This group is about understanding infectious diseases transmission from the analysis of incidence and/or surveillance data from surveillance systems. We will explore a number of techniques of data visualization and time series analysis in order to characterize meaningful signals in the data. We will also develop mathematical and computational models of disease transmission, fit them to real data and compare different modeling techniques as a function of the type of data and the kind of question under investigation. Models will be used to test different hypotheses regarding transmission mechanism, to estimate key epidemiological parameters such as R0 and to explore optimal interventions to reduce disease incidence.
- Compartmental models
- Stochastic simulations
- Differential equations
- Agent-based models
- Time series analysis
- Spatial dynamics
- Infectious diseases control
- Models parameters estimation
Alexis Drogoul graduated in artificial intelligence in 1990 and received his PhD degree from the University of Paris 6 in 1993. Recruited in 1995 as associate professor, he became full professor in 2000 and joined the Institute of Research for Development as a senior researcher in 2004, within the UMMISCO international research unit. He works on agent-based simulation of complex systems, mainly by developing the GAMA simulation platform. Since 2007, he has been working in Vietnam to enhance the research capacity of Vietnamese teams (MSI-IFI, DREAM-CTU, ICTLab-USTH) on the design of models for environmental decision-support and epidemiology, in the framework of several international research projects. He has the director of the ICTLab of the University of Science and Technology of Hanoi since 2015.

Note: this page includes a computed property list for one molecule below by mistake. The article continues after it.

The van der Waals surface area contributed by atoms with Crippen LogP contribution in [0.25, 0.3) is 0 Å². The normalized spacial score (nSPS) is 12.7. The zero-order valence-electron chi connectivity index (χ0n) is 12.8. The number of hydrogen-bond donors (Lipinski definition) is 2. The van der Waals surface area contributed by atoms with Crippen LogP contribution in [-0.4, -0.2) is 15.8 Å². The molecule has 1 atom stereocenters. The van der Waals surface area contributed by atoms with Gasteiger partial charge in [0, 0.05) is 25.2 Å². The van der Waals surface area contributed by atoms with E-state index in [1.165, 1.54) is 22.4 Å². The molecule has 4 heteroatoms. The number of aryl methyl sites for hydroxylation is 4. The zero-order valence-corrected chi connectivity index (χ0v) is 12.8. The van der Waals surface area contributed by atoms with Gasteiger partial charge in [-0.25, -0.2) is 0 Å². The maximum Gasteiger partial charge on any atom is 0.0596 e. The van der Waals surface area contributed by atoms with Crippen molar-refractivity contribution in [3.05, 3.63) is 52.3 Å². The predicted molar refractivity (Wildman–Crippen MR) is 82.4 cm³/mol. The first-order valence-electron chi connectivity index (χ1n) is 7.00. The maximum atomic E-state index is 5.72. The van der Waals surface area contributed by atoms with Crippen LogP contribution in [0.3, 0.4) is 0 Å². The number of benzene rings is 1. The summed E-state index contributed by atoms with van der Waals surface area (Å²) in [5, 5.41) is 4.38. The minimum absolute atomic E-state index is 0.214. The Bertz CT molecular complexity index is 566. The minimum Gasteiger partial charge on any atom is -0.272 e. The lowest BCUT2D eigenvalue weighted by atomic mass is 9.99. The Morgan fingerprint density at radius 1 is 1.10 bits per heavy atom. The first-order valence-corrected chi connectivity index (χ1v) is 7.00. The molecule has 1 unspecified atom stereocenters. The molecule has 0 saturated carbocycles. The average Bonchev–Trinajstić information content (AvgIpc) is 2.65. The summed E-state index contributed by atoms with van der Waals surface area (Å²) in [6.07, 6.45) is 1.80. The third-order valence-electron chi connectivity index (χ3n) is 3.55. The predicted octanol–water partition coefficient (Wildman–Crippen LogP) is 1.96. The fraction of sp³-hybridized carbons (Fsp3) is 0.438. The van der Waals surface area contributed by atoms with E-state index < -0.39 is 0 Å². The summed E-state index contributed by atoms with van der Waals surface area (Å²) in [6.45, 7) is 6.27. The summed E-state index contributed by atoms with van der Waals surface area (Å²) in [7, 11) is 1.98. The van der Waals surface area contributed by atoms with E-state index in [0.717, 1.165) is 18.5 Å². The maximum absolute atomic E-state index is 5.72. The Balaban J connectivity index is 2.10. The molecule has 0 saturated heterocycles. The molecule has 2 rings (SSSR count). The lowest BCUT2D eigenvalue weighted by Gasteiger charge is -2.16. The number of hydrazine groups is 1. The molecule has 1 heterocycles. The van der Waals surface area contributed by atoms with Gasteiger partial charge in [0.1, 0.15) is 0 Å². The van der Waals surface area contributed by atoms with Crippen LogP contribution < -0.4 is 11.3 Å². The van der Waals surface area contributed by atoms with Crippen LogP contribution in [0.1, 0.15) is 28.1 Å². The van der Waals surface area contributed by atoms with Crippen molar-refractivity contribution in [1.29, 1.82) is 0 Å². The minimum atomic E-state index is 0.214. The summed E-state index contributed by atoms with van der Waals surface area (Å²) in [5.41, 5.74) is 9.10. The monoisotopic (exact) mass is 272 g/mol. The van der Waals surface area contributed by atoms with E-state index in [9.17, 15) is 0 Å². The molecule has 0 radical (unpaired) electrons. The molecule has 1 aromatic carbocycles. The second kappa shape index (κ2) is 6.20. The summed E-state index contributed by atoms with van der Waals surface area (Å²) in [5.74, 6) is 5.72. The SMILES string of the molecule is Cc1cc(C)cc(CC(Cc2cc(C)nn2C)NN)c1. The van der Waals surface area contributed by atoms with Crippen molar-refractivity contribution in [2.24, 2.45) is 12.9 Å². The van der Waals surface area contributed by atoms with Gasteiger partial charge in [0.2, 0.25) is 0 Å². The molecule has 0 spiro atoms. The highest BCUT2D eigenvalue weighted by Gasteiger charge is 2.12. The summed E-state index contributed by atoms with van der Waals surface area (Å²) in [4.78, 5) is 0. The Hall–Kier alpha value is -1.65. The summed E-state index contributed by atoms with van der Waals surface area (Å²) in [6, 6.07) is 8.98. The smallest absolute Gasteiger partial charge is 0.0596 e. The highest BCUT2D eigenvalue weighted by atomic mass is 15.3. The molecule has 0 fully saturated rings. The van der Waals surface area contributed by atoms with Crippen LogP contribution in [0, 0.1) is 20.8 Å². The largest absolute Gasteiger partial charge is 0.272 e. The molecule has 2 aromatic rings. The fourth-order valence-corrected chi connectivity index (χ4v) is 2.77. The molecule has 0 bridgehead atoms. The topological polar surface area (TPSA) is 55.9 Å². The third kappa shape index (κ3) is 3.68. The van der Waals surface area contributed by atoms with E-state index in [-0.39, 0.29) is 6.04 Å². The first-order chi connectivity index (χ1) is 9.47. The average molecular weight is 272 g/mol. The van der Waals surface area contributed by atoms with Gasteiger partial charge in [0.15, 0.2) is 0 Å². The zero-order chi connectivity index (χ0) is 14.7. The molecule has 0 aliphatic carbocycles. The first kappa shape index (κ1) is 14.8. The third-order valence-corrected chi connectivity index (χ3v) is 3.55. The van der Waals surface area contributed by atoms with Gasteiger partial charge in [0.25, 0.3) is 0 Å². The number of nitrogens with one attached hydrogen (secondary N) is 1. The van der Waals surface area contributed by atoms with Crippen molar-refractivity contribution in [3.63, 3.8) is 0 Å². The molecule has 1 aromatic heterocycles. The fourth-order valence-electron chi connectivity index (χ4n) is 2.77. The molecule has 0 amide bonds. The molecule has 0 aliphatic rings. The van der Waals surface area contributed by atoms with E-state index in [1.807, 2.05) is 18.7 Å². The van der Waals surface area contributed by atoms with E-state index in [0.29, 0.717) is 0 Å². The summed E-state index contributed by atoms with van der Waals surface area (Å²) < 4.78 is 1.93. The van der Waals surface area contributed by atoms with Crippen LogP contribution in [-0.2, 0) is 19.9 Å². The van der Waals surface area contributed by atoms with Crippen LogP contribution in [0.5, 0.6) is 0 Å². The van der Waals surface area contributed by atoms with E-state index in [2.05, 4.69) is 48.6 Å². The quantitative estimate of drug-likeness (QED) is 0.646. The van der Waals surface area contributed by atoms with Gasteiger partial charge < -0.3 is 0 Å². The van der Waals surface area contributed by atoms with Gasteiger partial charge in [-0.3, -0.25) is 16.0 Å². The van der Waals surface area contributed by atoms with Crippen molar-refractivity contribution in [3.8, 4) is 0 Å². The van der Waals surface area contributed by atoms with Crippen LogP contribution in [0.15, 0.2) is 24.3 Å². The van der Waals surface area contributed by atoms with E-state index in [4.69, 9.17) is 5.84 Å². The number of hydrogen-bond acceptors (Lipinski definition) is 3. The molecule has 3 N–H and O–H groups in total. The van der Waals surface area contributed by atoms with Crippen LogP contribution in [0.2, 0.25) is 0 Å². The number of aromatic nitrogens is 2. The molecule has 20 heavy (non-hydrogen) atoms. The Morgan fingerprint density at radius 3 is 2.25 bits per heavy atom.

Cécile Viboud is a Senior Research Scientist in the Division of International Epidemiology and Population Studies of the Fogarty International Center, NIH, where she has worked over the past 13 years. She received an engineer degree in biomedical technologies from Lyon University (1998), a Master of Public Health (1999) and PhD in Biomathematics (2003) from the University of Paris. Her research focuses on modeling the transmission dynamics and epidemiology of influenza and other acute viral infections, at the interface of public health, epidemiology and evolution. Recently she has become interested in the transmission dynamics of Ebola and MERS-CoV, and the potential use of disease forecasts in government.
Wladimir J. Alonso is a Research Fellow at the Fogarty International Center (US National Institutes of Health). He has pioneered the analyses of latitudinal gradients of seasonal parameters of diseases, as well as the analytical approach that enabled revealing that the annual influenza vaccine is administered at the wrong timing in several tropical regions. Wladimir also has a number of studies on historical epidemiology and on how epidemiological knowledge can be translated into better public health decisions. He teaches workshops on time-series analysis and data visualization, using Epipoi , a software of his authorship, which has been made freely available and is currently used by epidemiologists, public health researchers and students around the globe. He also works (pro-bono) on evolutionary theory, environmental science and animal welfare.
Nicolas Marilleau has been a researcher engineer at the UMMISCO international research unit of IRD (Institut de recherche pour le développement) and UPMC (Pierre et Marie Curie University) since 2006. In addition, he has been an associate researcher at the DISC team of FEMTO-ST institut since 2012. Nicolas focuses on distributed systems, collaborative systems and the modeling and simulation of complex systems. From real case studies of various domains such as soil sciences or social science, he designs and develops technics for a domain expert oriented modeling/simulating process that takes into account collaboration to share knowledge and data and high performance computing to speed up large scale simulations. He applies his researches to various domains such as urban dynamics, sol sciences and epidemiology.
Alex Becker is a PhD student with Prof. Bryan Grenfell in the Department of Ecology and Evolutionary Biology at Princeton University. His current research is focused on dissecting the cross-scale dynamics of measles transmission, with the most recent work being on transmission within primary schools. Generally, he is interested in developing and expanding the methods used to analyse and fit infectious disease time series data.
R, RStudio, Epipoi, GAMA
R packages: gamar, deSolve, bbmle, knitr, rmarkdown